Fire Prevention Week

This year's Fire Prevention Week will be held October 9-15, 2016, with the theme "Don't Wait - Check the Date! Replace Smoke Alarms Every 10 Years." 

Although fire prevention is important year-round, Fire Prevention Week activities give us more opportunities to talk to you about how to make sure your house and your community are fire safe. This year’s theme is “hear the beep where you sleep,” which encourages everyone to have working smoke alarms in or directly outside sleeping areas. Check out this video to see how to install and test your smoke alarms.

Okotoks Fire Services has a home inspection program that you can sign up for!  Firefighters will book inspections to come into your home and assess any fire hazards, and most importantly to ensure you have properly installed smoke detectors in all your bedrooms! Contact us for more information.

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"Don't Wait - Check the Date! Replace Smoke Alarms Every 10 Years."

October 9, 2016 marks the beginning of another Fire Prevention Week. The theme this year features smoke alarms and the importance of replacing aged, out of date smoke alarms.

Why focus on smoke alarms three years in a row? Quite simply, because smoke alarms are your best tool for safety in your home but they are taken for granted.

Research shows us that a properly installed and working smoke alarm can cut the chances of dying in a fire in half.  Yet we know that too many homes in Alberta do not have this life-saving device and in too many homes they have been disabled.

In as little as three minutes, a fire can become deadly to the occupants due to toxic smoke from burning synthetic materials present in drapes, carpeting and furniture. Fires don’t happen like in the movies. They are fast and dangerous and we need every possible second to evacuate. Smoke alarms are a key part this quick evacuation.

So we will continue to remind all Albertans about the tragedies and loss fires can cause.  And as always, we will take this opportunity to remind Albertans about the ways they can prevent fires and protect themselves and their families.  

Did you know that smoke alarms expire? If you didn’t, you’re not alone.

“We tend to underestimate the remarkable job of a smoke alarm and the technology it uses,” says Acting Fire Commissioner Spence Sample. “Many people tell me they had no idea that smoke alarms need to be replaced every ten years even if they are hard-wired.”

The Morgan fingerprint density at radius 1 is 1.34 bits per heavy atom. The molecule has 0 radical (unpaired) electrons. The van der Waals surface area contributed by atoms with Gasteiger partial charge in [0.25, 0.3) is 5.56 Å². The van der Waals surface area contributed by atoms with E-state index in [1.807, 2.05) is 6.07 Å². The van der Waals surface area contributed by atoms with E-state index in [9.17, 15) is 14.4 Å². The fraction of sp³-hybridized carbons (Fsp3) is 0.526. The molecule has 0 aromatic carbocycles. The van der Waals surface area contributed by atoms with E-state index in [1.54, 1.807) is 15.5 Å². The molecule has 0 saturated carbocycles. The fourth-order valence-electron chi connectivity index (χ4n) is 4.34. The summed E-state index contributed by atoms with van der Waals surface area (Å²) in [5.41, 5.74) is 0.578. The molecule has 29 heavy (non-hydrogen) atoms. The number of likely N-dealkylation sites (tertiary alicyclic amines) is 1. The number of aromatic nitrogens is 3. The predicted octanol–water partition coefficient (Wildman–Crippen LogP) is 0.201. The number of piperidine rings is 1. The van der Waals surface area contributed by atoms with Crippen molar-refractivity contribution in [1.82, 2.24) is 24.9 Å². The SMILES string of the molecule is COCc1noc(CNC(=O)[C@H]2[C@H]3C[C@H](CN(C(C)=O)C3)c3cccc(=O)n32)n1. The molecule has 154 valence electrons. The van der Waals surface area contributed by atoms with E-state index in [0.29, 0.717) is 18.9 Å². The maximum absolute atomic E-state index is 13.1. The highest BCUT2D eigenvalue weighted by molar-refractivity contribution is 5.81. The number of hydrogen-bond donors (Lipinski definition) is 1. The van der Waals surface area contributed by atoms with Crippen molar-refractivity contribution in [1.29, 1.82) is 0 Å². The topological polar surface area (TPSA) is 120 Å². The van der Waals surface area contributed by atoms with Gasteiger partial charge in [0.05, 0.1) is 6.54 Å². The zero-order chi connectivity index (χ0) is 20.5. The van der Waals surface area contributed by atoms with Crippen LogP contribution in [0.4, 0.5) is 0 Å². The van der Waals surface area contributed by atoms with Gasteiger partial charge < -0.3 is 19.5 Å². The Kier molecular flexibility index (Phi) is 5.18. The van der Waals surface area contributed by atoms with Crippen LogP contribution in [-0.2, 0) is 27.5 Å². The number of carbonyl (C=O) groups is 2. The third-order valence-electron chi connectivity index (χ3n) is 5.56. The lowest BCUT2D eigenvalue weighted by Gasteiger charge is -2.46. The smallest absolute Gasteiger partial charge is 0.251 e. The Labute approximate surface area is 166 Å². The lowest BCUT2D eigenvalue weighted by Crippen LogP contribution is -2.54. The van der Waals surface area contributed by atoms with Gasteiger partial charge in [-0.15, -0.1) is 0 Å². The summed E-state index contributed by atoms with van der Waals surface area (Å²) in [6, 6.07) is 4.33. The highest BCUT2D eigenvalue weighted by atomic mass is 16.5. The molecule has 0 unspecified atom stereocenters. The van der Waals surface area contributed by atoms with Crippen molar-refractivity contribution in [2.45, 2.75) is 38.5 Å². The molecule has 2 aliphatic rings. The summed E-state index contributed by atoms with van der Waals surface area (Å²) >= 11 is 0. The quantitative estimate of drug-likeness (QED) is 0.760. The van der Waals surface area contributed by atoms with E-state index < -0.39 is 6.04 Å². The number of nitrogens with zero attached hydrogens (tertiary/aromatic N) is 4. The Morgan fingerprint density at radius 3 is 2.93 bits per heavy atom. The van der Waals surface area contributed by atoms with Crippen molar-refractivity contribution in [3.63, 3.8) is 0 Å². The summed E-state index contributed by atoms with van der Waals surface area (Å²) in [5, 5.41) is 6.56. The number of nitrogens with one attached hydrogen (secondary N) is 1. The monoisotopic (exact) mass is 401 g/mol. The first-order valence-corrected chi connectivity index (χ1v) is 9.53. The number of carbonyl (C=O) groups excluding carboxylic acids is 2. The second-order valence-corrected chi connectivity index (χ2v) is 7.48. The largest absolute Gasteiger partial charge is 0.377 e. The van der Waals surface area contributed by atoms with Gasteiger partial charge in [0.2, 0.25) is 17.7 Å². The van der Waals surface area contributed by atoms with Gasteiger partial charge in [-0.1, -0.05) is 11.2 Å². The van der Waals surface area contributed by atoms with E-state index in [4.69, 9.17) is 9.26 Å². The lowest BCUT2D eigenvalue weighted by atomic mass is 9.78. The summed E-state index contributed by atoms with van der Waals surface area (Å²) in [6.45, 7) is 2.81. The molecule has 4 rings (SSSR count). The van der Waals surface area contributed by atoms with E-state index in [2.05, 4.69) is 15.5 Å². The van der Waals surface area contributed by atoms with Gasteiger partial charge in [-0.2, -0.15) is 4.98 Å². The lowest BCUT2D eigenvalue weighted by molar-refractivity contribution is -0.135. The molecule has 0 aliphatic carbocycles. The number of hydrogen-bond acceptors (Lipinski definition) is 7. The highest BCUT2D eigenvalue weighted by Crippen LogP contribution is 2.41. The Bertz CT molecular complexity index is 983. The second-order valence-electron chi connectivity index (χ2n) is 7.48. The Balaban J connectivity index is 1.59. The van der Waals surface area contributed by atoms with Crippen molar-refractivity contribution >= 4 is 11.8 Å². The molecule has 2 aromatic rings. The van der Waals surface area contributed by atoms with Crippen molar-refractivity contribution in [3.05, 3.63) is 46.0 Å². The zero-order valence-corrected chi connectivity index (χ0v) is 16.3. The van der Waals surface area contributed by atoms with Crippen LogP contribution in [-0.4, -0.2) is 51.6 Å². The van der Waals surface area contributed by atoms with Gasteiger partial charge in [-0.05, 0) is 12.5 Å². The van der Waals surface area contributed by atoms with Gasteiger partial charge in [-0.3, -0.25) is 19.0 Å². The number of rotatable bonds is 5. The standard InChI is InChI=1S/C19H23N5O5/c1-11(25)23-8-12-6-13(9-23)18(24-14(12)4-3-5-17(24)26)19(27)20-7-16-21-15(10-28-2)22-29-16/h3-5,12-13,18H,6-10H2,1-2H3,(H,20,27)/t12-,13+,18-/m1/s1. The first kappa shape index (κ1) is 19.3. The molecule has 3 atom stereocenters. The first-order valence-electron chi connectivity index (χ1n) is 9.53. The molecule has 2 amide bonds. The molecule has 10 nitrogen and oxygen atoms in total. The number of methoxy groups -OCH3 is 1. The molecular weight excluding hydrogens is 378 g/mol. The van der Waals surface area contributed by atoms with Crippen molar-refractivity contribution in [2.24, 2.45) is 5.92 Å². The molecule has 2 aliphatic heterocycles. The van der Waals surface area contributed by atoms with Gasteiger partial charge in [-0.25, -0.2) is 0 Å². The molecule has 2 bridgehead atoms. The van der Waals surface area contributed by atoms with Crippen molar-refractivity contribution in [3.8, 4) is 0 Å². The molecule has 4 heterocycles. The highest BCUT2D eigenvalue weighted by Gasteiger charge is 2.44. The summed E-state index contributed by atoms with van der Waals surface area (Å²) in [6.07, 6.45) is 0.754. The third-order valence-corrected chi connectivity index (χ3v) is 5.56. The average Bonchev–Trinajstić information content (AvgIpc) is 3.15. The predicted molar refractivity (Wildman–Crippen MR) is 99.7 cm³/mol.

One of the perceived challenges can be finding out how old the alarms are.

“It’s actually quite simple,” explains Sample. “Each alarm will have a date of manufacture on the back.”

Sample recommends investing some time in your family’s safety by checking each alarm and writing down the date of manufacture. Keep this information where you can easily find it each year or enter replacement dates into your calendar. This will help families keep track of when alarms need replacement.

“Smoke alarms are one of your family’s best safety tools. Make sure they are going to work when you need them most.”

While smoke alarms have been encouraged for decades, Fire Prevention Week provides an opportunity to re-educate people about their importance, new features and new options for installation and maintenance:

  • Test smoke alarms at least once a month using the test button, and make sure everyone in your home knows their sound.
  • If an alarm “chirps,” warning the battery is low, replace the battery right away.
  • Replace all smoke alarms, including alarms that use 10-year batteries and hard-wired alarms, when they’re 10 years old or sooner if they do not respond properly when tested.
  • Never remove or disable a smoke alarm.
  • Never remove or disable a smoke alarm.

For more information on fire safety in Alberta, contact your municipality’s fire or emergency service or the Office of the Fire Commissioner at 1-800-421-6929, email firecomm@gov.ab.ca  or visit www.ofc.alberta.ca and select Public Education tab.

Hear the Beep Where you Sleep - Every Bedroom Needs a Working Smoke Alarm

The sound of a smoke alarm can mean the difference between life and death in a fire. Unfortunately, many Alberta homes are missing this lifesaving tool.

“We know from the research that working smoke alarms cut the chances of dying in a fire nearly in half,” says Acting Fire Commissioner Spence Sample. “But they must be installed and working properly to do so.”

Data from Alberta’s Office of the Fire Commissioner shows that many homes have smoke alarms that aren’t working or maintained properly, usually because of missing, disconnected or dead batteries.

“Our new building codes have taken into account the importance of where the smoke alarms are placed,” notes Sample. “Starting last year, all new homes built in Alberta require a smoke alarm inside each bedroom, along with one in the hallway or area between the room and the rest of that story of the home.”

Many homes in Alberta may not have any smoke alarms, not enough smoke alarms, alarms that are too old, or alarms that are not working.  “Working” means that the smoke alarm will beep when smoke is present or when the test button is pressed. It means that the smoke alarm has a power source (battery or household electric circuit), its openings to let smoke in are not plugged by dust, cob-webs or paint, and that the electronic components are able to sense smoke and sound the alarm. And, if a smoke alarm is 10 years old or older, it needs to be replaced.

Okotoks Fire Services

Okotoks Fire Services

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